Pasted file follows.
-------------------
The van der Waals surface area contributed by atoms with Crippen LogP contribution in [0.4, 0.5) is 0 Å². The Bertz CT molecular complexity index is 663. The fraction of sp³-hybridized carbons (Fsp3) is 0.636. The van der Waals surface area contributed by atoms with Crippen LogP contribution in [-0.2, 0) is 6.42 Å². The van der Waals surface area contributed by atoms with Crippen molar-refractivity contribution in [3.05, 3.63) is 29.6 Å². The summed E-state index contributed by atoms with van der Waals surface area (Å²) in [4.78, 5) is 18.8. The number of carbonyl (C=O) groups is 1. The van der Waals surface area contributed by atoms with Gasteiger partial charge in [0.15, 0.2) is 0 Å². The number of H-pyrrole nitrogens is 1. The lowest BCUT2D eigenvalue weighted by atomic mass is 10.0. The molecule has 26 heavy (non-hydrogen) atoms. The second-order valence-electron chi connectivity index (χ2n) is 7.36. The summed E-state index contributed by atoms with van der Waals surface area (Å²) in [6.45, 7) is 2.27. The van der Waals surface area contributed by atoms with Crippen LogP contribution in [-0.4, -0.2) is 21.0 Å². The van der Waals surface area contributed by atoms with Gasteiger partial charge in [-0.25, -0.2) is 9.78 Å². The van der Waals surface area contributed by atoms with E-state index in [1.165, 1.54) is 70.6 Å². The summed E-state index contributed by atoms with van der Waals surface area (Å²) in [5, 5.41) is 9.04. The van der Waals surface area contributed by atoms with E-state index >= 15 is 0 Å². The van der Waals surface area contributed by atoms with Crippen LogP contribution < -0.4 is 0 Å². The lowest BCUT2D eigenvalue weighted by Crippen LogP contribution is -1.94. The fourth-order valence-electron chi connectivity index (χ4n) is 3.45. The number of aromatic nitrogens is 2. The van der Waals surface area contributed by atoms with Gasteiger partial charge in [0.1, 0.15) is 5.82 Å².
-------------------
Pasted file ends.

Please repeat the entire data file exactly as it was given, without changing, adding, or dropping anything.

The van der Waals surface area contributed by atoms with Crippen LogP contribution in [0.4, 0.5) is 0 Å². The Bertz CT molecular complexity index is 663. The fraction of sp³-hybridized carbons (Fsp3) is 0.636. The van der Waals surface area contributed by atoms with Crippen LogP contribution in [-0.2, 0) is 6.42 Å². The van der Waals surface area contributed by atoms with Crippen molar-refractivity contribution in [3.05, 3.63) is 29.6 Å². The summed E-state index contributed by atoms with van der Waals surface area (Å²) in [4.78, 5) is 18.8. The number of carbonyl (C=O) groups is 1. The van der Waals surface area contributed by atoms with Gasteiger partial charge in [0.15, 0.2) is 0 Å². The number of H-pyrrole nitrogens is 1. The lowest BCUT2D eigenvalue weighted by atomic mass is 10.0. The molecule has 26 heavy (non-hydrogen) atoms. The second-order valence-electron chi connectivity index (χ2n) is 7.36. The summed E-state index contributed by atoms with van der Waals surface area (Å²) in [6.45, 7) is 2.27. The van der Waals surface area contributed by atoms with Crippen LogP contribution in [-0.4, -0.2) is 21.0 Å². The van der Waals surface area contributed by atoms with Gasteiger partial charge in [-0.25, -0.2) is 9.78 Å². The van der Waals surface area contributed by atoms with E-state index in [1.165, 1.54) is 70.6 Å². The summed E-state index contributed by atoms with van der Waals surface area (Å²) in [5, 5.41) is 9.04. The van der Waals surface area contributed by atoms with E-state index >= 15 is 0 Å². The van der Waals surface area contributed by atoms with Crippen LogP contribution < -0.4 is 0 Å². The lowest BCUT2D eigenvalue weighted by Crippen LogP contribution is -1.94. The fourth-order valence-electron chi connectivity index (χ4n) is 3.45. The number of aromatic nitrogens is 2. The van der Waals surface area contributed by atoms with Gasteiger partial charge in [0.1, 0.15) is 5.82 Å².